Monday, July 25, 2011
Marvel has had a pretty good batting average since taking their films in-house a few years ago beginning with the lauded Iron Man. Even though their latest films have not lived up to that high standard (in fairness, that's not an easy task), their output has been consistently on the good side with Thor and the latest Hulk movie both being quite enjoyable. Of course, the big draw is next year's Avengers, the super-superhero movie which will hopefully find a way to congeal all of these wildly different comic book protagonists in a cohesive sense. The last stop before Avengers though is the first Avenger: Captain America.
I should not need to preface this review by saying I know squat about the comic series; this should be assumed by now. Captain America was created in the early 1940s but rose in popularity during World War II for obvious reasons. The comic, as well as the film center around Steve Rogers (Chris Evans), a scrawny kid from Brooklyn, who desperately wants to join the military but is rejected due to his lack of physical prowess as well as a laundry list of other ailments. He sees yet another rubber stamp denying his entry into greatness but Rogers is undeterred and attempts enlisting again and again hoping for a different outcome. All seems bleak for the barely 100 pound runt until Dr. Erskine (Stanley Tucci), a brilliant German scientist approaches him with a solution. Rogers is taken to training under the watch of Colonel Phillips (Tommy Lee Jones) and Peggy Carter (Hayley Atwell) to determine if he is suitable for an experimental program.
When asked why he was chosen, Erskine tells Rogers that he was not chosen because of his physique but because of his character and his bravery. Rogers wants nothing more than to serve his country and fight in WWII and with the help of a serum developed Erskine and inventor Howard Stark, he becomes a super-soldier with abilities far exceeding his counterparts. He takes the name of Captain America and goes from hawking war bonds in stage shows to running down members of Hydra, a diabolical subsect of the Nazi party led by Johann Schmidt (Hugo Weaving). Schmidt, also known as Red Skull, previously underwent an early version of Erskine's compound which only enhanced his evilness and fueled a desire to destroy the established nations of the world.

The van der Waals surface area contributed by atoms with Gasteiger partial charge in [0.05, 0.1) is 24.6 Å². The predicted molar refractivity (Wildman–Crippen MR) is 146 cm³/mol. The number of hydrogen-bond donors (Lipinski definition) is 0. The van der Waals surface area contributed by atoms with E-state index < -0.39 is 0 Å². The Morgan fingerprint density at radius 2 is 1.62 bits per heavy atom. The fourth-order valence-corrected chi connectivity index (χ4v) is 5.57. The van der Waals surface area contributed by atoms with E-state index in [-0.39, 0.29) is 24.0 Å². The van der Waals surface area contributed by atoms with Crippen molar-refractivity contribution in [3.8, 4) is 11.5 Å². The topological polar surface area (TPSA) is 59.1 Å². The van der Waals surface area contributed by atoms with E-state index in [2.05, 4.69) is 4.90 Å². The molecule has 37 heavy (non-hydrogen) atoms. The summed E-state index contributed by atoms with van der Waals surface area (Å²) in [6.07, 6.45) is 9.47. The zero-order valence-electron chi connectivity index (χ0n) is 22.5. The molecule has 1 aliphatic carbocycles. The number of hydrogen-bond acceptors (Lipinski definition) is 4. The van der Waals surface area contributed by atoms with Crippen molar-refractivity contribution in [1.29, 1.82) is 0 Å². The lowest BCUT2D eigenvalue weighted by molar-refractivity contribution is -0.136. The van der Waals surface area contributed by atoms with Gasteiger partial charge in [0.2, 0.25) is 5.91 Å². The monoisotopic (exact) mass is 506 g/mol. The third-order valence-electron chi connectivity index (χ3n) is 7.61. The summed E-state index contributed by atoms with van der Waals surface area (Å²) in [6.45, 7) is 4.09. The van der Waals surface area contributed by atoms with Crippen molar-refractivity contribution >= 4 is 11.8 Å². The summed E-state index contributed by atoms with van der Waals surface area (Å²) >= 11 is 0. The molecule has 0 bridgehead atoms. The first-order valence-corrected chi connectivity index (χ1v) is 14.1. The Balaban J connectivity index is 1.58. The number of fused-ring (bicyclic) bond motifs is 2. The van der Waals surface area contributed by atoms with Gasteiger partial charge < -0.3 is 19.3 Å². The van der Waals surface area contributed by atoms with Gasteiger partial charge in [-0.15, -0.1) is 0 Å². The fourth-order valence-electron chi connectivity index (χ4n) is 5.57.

Even compared to the previous Marvel films, Captain America is a more genuine tale seemingly plucked from a decade from long ago, and not just the because of the awesomely created 1940s set pieces. Erskine asks Rogers before enlistening if he wants to kill Nazis. He remarks that he does not want to kill anyone, but he hates bullies. We see a brief moment before the transformation of Rogers getting pummeled by a much larger man yet he refuses to run away. The main draw of the story is the notion that this underdog with a heart of gold is the key to defeating the evil in the world. All of the cast, mostly Evans, play their characters very straightforward without an underlying hint of facetiousness. While it makes the film not quite as fun as Iron Man, it gives it more credibility than just a jaunt in the shallow summer movie world.
This year was a risky proposition with a glut of superhero movies coming out almost seemingly back-to-back. Fortunately, as this is (as far as I can tell) the last comic book tale this year, it closes off with a bang. Director Joe Johnston took great care in assembling all the facets of the film from the excellent design of the 1940s Marvel universe, to the high-tech gadgets and weapons that no one seems really fazed by, but especially with the cast which is one of the best ensembles I have seen in this type of film. Especially noteworthy were Jones, who could probably play a grizzled old man in his sleep yet is more than enthusiastic, and Weaving who plays an awesome bad guy no matter what the film. Given the story and the time period, several moments could have easily veered into the overly patriotic or the overly fantastical, but Johnston keeps that reeled in.
We still have a few more big films to go this summer, but thus far Captain America is the one to beat. It hearkens back to a bygone era, not just of movie making but of fully developed and likable characters, rousing action pieces, and helmed by a director who isn't afraid to let you see what the hell is going on. It may not have as much emotional depth as I would have liked and it has a really odd structure to the story, but if those are the only things holding this back, you can tell we have a winner.
Thursday, July 21, 2011